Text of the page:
His Brother’s Ghost

My father rides a train to visit his
brother’s ghost.
This time he rides alone, without
a joking wall of friends.

Light from the window falls on his book,
a small, green volume of Schiller’s poems:

“Who rides so fast through rain
and wind?”

Across the aisle a woman
in a grey cloth hat, eyes frozen
into skating ponds.
Her iridescent blouse worries him –

a lizard’s skin dangling from a clothesline
or the inside of an oyster shell dropped

in a garden plot. His throat burns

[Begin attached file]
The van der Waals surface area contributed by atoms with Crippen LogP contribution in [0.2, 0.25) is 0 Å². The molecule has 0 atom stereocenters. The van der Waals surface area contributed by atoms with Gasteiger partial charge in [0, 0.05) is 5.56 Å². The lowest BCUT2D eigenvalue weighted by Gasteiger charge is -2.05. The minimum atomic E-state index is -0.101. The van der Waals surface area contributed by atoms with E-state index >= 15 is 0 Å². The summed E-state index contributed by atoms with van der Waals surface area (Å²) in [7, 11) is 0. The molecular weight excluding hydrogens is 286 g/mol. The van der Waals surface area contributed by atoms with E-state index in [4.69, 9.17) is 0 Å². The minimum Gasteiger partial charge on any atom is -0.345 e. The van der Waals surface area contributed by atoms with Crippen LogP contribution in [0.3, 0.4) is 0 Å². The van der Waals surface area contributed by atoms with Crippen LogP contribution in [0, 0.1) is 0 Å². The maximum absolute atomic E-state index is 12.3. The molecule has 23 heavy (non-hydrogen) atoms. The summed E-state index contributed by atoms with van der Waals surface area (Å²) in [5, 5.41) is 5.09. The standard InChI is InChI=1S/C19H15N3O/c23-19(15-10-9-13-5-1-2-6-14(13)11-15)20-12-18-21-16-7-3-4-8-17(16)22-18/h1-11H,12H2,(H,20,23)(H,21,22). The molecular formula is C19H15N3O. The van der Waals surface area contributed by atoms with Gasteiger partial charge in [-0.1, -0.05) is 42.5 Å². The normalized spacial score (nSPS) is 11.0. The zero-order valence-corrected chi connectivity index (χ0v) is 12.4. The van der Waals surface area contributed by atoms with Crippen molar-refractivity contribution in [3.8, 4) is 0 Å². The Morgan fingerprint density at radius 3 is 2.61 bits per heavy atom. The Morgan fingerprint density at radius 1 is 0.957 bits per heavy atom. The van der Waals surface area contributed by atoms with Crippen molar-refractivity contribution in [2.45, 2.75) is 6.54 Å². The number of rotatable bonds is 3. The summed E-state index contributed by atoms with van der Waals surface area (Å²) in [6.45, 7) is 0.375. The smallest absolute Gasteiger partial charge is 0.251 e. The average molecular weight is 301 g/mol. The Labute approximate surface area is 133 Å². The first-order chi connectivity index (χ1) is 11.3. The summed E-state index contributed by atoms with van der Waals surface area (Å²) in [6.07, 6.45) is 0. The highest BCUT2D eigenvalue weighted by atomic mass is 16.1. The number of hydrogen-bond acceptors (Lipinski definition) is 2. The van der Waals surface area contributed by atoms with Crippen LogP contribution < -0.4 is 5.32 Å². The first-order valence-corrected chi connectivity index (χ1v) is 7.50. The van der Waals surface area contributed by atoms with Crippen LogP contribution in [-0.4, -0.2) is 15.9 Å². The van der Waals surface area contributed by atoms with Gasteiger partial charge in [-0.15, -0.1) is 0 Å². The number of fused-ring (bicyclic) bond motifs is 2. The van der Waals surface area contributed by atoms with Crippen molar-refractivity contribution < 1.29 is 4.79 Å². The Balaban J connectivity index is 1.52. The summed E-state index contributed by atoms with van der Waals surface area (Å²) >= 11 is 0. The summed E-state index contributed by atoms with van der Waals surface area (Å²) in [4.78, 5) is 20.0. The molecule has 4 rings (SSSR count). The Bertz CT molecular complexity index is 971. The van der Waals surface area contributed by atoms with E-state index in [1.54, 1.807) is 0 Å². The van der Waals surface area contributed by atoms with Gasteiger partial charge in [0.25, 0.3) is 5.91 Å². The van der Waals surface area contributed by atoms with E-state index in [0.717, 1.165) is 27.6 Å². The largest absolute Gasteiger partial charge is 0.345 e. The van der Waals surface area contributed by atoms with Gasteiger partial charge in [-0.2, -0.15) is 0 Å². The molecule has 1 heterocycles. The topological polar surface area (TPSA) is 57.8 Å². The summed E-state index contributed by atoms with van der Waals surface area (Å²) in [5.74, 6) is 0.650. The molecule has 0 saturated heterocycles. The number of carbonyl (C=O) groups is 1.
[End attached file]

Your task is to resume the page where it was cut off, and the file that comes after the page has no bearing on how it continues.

and he feels his mother’s presence

in the small compartment.
Thin and sad she becomes a nightingale
caught in webs of moon.
he walks to the club car for a beer, downs

it in one pull, has another and gropes his way
back to where his brother’s ghost waits,

holding diamonds and weeping
a lullaby of dust and tears and shining stones.